Is there a helpline you can call if you’ve been adversely affected by Tidying Up With Marie Kondo? For those of you who are a blissfully unaware, Marie Kondo is the self-appointed Japanese queen of home organisation, a manic pixie dream tidier and writer of bestselling books The Life-Changing Magic of Tidying and Spark Joy.
Since my husband got them out of the library last year, he has been organising his sock drawer with the kind of forensic gusto hitherto only seen at dress rehearsals for military parades.
Naturally, she is against everything I stand for and I want to bury her under a pile of pizza boxes. But my God, she’s persuasive. And as we all live in a burning trash heap of chaos, it was only a matter of time before Kondo got her own TV show.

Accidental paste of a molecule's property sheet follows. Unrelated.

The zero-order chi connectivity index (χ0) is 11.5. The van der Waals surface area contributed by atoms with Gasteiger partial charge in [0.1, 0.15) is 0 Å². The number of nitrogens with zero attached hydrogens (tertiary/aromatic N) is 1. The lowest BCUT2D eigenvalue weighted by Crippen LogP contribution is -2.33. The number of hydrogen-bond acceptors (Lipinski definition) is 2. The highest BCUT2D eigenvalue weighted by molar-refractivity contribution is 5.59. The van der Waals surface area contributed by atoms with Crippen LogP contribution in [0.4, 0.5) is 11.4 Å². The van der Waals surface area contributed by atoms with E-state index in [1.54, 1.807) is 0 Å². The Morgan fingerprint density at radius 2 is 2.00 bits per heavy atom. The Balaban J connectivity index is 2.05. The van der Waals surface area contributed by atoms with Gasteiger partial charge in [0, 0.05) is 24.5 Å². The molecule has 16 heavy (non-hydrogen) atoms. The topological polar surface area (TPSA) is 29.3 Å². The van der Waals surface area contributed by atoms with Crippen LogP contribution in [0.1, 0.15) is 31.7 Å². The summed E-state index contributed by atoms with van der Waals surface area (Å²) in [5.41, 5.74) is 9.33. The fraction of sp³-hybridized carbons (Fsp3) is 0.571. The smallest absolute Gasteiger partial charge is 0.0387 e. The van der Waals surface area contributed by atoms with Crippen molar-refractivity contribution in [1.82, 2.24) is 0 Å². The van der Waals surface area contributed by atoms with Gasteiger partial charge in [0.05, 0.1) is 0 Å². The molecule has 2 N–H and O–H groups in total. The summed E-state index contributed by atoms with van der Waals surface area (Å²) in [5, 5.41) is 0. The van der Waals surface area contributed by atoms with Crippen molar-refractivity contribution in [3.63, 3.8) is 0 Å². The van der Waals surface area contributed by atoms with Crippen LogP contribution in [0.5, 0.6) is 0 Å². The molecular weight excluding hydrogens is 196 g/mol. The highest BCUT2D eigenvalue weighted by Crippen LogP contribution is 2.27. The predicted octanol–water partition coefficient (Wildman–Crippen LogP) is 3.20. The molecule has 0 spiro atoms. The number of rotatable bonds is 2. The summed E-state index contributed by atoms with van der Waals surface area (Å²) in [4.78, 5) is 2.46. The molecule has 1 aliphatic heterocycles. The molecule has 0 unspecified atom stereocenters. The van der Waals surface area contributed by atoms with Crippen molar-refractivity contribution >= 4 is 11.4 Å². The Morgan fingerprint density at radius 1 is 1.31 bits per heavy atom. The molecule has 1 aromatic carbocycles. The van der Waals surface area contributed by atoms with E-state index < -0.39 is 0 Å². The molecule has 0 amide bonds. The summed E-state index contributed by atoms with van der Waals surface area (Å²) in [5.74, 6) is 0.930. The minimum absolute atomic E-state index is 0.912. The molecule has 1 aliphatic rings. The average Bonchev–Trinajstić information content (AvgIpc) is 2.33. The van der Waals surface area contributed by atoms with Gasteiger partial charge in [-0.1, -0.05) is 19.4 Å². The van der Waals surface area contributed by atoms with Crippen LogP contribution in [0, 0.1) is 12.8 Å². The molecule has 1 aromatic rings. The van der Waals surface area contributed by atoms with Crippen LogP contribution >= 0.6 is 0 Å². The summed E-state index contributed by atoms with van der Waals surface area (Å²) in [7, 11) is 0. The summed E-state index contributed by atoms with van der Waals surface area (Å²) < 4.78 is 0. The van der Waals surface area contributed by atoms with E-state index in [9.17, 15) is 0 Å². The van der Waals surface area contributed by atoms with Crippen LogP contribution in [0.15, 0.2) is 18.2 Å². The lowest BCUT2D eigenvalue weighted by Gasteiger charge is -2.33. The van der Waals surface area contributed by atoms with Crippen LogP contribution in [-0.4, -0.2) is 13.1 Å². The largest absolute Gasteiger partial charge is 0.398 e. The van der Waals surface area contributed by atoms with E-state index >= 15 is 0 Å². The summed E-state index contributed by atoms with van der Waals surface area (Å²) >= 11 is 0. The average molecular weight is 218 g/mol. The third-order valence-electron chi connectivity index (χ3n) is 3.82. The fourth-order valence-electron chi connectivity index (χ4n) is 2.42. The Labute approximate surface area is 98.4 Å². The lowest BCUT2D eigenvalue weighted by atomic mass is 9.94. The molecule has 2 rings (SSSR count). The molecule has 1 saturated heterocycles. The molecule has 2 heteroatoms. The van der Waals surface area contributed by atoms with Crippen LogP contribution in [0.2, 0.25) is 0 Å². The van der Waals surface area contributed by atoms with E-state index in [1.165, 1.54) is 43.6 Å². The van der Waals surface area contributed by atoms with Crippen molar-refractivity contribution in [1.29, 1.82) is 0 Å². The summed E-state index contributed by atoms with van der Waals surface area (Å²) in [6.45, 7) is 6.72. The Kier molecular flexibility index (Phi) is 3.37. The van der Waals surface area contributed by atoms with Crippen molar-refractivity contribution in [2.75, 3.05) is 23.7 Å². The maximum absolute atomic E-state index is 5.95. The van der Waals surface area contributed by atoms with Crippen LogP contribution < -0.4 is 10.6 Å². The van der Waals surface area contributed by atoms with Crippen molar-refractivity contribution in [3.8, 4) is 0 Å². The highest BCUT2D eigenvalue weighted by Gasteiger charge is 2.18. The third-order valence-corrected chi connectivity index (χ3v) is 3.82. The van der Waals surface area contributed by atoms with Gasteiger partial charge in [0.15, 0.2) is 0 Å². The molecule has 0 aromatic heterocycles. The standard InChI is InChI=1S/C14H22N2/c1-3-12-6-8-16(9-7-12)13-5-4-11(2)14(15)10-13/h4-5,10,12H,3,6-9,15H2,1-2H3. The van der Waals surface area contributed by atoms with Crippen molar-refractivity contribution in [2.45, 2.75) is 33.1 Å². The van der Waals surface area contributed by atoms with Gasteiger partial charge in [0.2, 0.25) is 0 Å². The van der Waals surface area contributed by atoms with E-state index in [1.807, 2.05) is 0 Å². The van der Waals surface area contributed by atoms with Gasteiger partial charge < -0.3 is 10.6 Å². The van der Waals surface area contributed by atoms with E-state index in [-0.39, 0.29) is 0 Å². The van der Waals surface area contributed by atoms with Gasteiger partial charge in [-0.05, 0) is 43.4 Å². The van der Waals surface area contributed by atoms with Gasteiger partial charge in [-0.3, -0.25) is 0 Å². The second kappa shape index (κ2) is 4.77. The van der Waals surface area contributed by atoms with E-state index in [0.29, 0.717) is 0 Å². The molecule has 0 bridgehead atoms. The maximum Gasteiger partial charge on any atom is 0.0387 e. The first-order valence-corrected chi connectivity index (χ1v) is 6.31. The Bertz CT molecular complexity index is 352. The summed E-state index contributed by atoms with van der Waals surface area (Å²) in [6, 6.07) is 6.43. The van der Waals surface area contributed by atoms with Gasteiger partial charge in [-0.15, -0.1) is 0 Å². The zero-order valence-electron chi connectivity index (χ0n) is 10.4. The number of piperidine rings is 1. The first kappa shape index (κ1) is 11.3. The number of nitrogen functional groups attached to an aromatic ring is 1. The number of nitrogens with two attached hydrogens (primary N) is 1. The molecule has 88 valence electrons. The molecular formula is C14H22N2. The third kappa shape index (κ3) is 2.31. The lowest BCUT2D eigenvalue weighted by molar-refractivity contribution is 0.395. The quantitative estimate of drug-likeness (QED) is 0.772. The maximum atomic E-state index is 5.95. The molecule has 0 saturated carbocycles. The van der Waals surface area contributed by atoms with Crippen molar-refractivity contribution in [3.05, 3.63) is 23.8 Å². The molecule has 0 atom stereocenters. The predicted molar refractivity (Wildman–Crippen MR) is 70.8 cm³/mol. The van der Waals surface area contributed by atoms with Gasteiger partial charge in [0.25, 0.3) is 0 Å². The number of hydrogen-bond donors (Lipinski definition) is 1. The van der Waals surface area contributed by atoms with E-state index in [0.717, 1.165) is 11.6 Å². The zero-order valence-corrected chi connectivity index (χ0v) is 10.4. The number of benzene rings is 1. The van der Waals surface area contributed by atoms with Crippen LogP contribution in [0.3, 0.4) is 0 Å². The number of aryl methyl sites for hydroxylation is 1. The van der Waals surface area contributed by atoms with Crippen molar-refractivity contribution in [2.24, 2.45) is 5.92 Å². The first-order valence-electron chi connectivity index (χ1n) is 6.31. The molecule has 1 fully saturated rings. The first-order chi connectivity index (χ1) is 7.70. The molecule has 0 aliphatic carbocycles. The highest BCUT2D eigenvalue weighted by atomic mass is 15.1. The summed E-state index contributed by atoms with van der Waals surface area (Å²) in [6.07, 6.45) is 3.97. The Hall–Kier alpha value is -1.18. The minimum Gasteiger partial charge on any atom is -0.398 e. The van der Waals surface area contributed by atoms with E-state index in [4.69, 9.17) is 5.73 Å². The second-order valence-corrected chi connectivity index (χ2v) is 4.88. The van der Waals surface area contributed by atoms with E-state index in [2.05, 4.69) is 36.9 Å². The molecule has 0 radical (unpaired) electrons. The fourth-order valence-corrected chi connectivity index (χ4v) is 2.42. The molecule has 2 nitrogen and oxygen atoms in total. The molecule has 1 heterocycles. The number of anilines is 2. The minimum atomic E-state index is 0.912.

In her new Netflix series, Marie brings her translator, a winning smile and her exacting methods to sort out the bloated excesses of American families. Most of them live in houses with six bedrooms, a rumpus room (me neither) and a yard the size of your average Tesco superstore. They are drowning in stuff, and let’s say for the purposes of the show that this is the reason they’re unhappy.
In walks Marie, beaming and skipping around like she’s in a meadow full of unicorns and lollipops. Children melt when they see her, and bristling macho guys dutifully start tidying the garage. Cue emotional journeys and lots of bin bags.